October 23rd, 2012
06:40 AM ET

Review to look at unmanned aircraft safety

By Mike M. Ahlers

From the "Flying Fish" seaplane to something with a wingspan of a Boeing jetliner, an expected surge in unmanned aircraft could pose a challenge for those responsible for keeping U.S. skies safe.

That's why members of Congress influential on aviation matters have asked an independent government watchdog to review whether the Federal Aviation Administration is making progress on meeting a new law to develop a plan for managing that growth.

The agency estimates that unmanned aircraft could number 10,000 in five years.

"While the capabilities of unmanned aircraft have significantly improved, they have a limited ability to detect, sense, and avoid other air traffic," Jeffrey Guzzetti, who handles aviation audits for the Transportation Department's inspector general's office, said in a memo announcing that agency's examination of FAA preparedness.

More than 50 companies, universities and government organizations are developing and producing some 155 unmanned aircraft designs in the United States alone, according to the FAA.

Broadly defined, the category includes everything from the "Flying Fish," an 18-pound seaplane the FAA authorized a university to fly over a Michigan lake, to planes with wingspans of more than 100 feet, or similar to a Boeing 737.

Small unmanned aircraft, which are expected to make up the bulk of those flying in U.S. airspace, typically weigh less than 55 pounds and fly below 400 feet. Larger aircraft can fly higher than 10 miles and stay up for days.

Unmanned aircraft are valued domestically for dirty and dangerous activities, such as penetrating smoky forest fires or hurricanes. They also do lengthy and tedious jobs, such as border security or conducting long-term surveillance.

The FAA has approved unmanned operations on a limited case-by-case basis due in part to safety risks associated with integrating the variety of unmanned systems with existing operations by private planes, helicopters and jetliners.

The Government Accountability Office, the investigative arm of Congress, reported in 2008 that unmanned systems could not meet safety requirements developed for manned aircraft, posing several obstacles to safe and routine operation in conventional airspace.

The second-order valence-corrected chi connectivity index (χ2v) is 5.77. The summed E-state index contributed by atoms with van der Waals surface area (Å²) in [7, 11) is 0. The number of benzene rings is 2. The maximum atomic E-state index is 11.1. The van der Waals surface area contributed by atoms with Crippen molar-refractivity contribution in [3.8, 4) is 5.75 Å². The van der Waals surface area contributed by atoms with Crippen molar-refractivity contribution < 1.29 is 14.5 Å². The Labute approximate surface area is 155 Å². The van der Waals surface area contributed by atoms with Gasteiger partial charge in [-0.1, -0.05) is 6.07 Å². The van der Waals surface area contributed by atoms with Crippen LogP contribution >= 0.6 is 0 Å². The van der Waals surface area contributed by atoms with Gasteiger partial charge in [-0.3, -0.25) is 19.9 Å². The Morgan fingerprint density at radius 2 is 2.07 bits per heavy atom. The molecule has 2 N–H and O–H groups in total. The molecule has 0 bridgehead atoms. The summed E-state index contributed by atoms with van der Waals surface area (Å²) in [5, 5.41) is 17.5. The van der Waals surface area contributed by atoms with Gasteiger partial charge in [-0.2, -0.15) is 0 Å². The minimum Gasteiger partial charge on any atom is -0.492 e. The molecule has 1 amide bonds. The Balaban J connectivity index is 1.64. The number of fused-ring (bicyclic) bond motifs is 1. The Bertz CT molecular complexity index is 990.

That watchdog said in September that some progress had been made since its report four years ago, but additional work was necessary to overcome technical and operational obstacles.

The nation's airspace accommodates an average of more than 100,000 flights per day involving private, commercial and military aircraft.

Experts say unmanned aircraft can be more difficult than manned aircraft to fly because those operating them from ground stations can't feel the weather, hear the engines or see their surroundings. Moreover, problems in the air can be difficult to troubleshoot from the ground.

An FAA official said in 2010 that unmanned aircraft patrolling the nation's borders have an accident rate seven times greater than general aviation - privately piloted - aircraft, and 353 times the rate of jetliners.

In one incident in 2006, a pilotless Customs and Border Protection aircraft lost contact with the ground and glided for 14 minutes through 30 miles of open airspace in Arizona before crashing several hundred yards from a house.

But a new federal law this year setting out the next steps for transforming U.S. air traffic control to a satellite-based system and establishing other aviation priorities, called on the FAA to develop a comprehensive plan for managing unmanned aircraft by 2015. The inspector general's review, requested by the leaders of the Senate Commerce and the House Transportation committees, will assess that effort as well as related safety issues.

The FAA said it has already met one congressional requirement by streamlining the process for public agencies to safely fly unmanned aircraft.

The agency responsible for air traffic control and aviation safety regulations also has relaxed restrictions, and now allows law enforcement, in certain cases, to operate small unmanned aircraft no higher than 400 feet during daylight.

The agency is also in the process of selecting several sites for testing integration of manned and unmanned aircraft.

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